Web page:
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Personal Data of Millions Lost in U.K. Security Breach

The personal details of half of Britons have been mislaid by the government, finance minister Alistair Darling said on Tuesday, in another major blow to an administration reeling from an earlier banking debacle.

The opposition Conservatives accused Prime Minister Gordon Brown's Labor government of laying 25 million people open to identity theft and bank fraud, ridiculing its competence.

The head of Britain's tax authority, Paul Gray, quit earlier and Darling described the incident as a "serious failure" on the part of the revenue collector, already embroiled in two other breaches of security.

Darling told parliament two discs containing information on 25 million Britons had disappeared after being sent through the courier used by the nation's Revenue and Customs office, Dutch mail and parcel company TNT NV, and a police investigation was underway. There was no sign of fraud at present, he said.

"The missing information contains details of all child benefit recipients: records for 25 million individuals and 7.25 million families," Darling said. "These records include the recipient and their children's names, addresses and dates of birth, it includes Child Benefit numbers, National Insurance Numbers, and, where relevant, bank or building society account details."

The finance minister, already under fire for the crisis at mortgage bank Northern Rock, which suffered Britain's first bank run in more than a century in September, said the details were not enough for someone to access a bank account fraudulently.

But he warned the public to monitor their accounts and guard against any unusual activity.


Government Already Suffering

Political analysts said the revelation could not have come at a worse time with Brown's popularity already suffering after Northern Rock and with the economy set for a slowdown next year.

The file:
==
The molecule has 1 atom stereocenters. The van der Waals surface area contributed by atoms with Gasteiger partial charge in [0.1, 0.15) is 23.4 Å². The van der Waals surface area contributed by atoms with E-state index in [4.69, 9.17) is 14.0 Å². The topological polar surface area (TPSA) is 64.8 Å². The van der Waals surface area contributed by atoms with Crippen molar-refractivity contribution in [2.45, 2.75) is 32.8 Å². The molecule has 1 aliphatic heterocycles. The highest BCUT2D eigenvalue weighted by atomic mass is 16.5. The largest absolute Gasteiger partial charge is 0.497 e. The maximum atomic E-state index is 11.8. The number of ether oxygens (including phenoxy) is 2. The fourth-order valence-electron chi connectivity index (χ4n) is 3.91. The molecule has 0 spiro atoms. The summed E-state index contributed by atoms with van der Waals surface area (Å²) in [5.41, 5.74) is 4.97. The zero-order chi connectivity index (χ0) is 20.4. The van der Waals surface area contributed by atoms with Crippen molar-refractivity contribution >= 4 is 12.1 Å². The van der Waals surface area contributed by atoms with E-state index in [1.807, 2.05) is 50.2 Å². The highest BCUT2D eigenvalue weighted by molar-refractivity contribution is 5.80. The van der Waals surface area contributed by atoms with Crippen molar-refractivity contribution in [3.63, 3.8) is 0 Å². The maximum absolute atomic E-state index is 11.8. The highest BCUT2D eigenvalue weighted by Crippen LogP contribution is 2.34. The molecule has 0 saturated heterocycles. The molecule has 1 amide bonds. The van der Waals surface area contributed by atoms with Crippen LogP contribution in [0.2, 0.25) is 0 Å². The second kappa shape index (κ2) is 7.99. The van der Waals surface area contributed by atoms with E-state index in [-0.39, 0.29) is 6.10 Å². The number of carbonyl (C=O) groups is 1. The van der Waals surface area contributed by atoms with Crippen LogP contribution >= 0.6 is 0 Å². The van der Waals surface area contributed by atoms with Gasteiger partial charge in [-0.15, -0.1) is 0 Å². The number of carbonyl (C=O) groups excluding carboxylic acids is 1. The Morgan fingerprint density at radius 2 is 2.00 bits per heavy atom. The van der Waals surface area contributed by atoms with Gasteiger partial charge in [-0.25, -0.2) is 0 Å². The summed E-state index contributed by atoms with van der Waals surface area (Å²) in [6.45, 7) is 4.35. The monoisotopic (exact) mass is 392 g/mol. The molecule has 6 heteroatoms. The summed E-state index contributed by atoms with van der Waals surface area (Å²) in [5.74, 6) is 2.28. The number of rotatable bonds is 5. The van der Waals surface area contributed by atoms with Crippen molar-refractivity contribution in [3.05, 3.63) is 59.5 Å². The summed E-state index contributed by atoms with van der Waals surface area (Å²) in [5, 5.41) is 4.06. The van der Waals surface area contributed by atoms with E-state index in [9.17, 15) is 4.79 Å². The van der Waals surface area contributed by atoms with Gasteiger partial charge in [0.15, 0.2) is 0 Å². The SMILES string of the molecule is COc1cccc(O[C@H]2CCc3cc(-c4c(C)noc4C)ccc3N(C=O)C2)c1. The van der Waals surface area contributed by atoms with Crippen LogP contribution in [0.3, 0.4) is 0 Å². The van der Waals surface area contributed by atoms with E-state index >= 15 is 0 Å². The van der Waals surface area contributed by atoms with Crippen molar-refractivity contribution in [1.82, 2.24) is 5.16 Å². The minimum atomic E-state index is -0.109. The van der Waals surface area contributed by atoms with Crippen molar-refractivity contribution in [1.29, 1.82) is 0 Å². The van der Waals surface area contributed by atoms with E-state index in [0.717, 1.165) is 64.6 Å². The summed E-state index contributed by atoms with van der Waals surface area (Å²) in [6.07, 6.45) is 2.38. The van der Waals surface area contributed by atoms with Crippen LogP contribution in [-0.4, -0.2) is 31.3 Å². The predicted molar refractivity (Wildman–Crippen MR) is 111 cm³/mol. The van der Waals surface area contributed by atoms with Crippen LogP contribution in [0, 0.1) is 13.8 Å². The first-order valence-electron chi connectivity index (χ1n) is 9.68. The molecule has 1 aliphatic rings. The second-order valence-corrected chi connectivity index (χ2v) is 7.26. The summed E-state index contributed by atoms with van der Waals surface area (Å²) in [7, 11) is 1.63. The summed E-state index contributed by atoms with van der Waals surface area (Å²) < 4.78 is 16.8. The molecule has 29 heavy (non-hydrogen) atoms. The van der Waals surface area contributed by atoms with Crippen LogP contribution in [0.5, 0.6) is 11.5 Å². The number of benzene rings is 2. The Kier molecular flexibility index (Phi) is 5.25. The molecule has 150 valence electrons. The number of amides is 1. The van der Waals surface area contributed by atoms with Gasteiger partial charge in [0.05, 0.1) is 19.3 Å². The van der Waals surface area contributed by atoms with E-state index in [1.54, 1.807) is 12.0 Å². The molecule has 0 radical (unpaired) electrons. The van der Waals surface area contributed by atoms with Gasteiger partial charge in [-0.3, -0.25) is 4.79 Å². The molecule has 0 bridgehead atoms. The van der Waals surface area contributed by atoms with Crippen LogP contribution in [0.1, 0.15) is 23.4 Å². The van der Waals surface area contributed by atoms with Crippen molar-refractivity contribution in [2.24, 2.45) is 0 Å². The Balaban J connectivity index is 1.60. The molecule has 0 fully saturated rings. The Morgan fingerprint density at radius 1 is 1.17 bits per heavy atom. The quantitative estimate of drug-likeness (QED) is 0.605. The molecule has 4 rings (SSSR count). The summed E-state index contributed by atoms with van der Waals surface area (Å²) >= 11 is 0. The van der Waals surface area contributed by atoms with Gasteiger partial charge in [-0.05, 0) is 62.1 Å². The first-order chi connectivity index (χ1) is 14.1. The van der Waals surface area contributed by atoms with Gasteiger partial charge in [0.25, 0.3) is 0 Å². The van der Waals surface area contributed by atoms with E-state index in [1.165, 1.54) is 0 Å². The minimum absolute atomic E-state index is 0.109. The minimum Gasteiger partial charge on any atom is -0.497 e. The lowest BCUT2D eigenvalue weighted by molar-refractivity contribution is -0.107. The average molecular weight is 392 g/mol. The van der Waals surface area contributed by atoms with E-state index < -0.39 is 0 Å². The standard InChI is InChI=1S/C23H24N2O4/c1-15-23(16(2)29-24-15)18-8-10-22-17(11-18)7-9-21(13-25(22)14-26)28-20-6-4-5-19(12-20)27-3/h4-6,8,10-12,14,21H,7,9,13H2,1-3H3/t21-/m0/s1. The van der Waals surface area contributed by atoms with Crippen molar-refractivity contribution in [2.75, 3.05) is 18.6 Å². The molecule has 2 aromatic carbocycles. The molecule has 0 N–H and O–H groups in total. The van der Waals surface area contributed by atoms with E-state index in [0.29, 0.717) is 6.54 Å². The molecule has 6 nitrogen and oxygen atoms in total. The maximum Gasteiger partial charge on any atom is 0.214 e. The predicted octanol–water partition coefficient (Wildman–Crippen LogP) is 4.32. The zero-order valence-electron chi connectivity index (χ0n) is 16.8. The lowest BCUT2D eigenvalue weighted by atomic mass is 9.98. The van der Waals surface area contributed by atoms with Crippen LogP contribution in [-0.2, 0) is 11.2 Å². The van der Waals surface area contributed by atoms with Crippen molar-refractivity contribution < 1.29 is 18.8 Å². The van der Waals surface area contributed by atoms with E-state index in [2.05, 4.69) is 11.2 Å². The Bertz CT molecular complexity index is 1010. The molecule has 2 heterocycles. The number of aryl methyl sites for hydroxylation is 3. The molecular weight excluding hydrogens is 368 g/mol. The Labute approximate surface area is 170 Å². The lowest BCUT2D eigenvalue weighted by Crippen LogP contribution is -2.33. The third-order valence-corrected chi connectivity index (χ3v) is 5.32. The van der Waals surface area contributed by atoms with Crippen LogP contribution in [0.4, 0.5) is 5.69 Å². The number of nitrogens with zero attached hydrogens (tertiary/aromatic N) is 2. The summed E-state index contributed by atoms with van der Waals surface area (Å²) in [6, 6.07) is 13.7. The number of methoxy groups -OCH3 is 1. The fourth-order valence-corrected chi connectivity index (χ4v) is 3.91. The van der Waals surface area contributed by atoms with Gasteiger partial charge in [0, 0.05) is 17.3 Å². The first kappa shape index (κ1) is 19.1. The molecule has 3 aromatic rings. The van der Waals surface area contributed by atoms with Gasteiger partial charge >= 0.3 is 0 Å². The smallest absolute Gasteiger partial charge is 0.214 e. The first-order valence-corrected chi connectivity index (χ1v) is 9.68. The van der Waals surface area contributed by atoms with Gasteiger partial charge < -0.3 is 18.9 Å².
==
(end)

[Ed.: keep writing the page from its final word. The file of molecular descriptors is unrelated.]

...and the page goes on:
"It's another thing at a bad time," said Nick Moon, director of political research at NOP, a market research organization. "It adds to a perception that the government does not know what's going on."

The opposition was gleeful.

"Get a grip and deliver a basic level of competence," Conservative Treasury spokesman George Osborne shouted across the parliamentary floor at Darling. "Half the country will be very anxious about the safety of their family and security of their accounts will be wondering how the government allowed this to happen."

Business groups were also worried that if this could happen to consumer details, data on companies could also easily pass into the wrong hands.

"The inevitable result will be that people and businesses stop providing it where possible," said Frank Haskew, head of the Institute of Chartered Accountants in England and Wales tax faculty.

Government Information Commissioner Richard Thomas said he had warned several times about the danger of poor data security.

"There's so much risk now with collecting personal data that every organization, right from the top, needs to take security and other data protection safeguards very seriously indeed," he told Channel 4 News.

The Conservatives said this marked the final blow to government plans to introduce a national identity card system. "They simply cannot be trusted with people's personal data," said Osborne.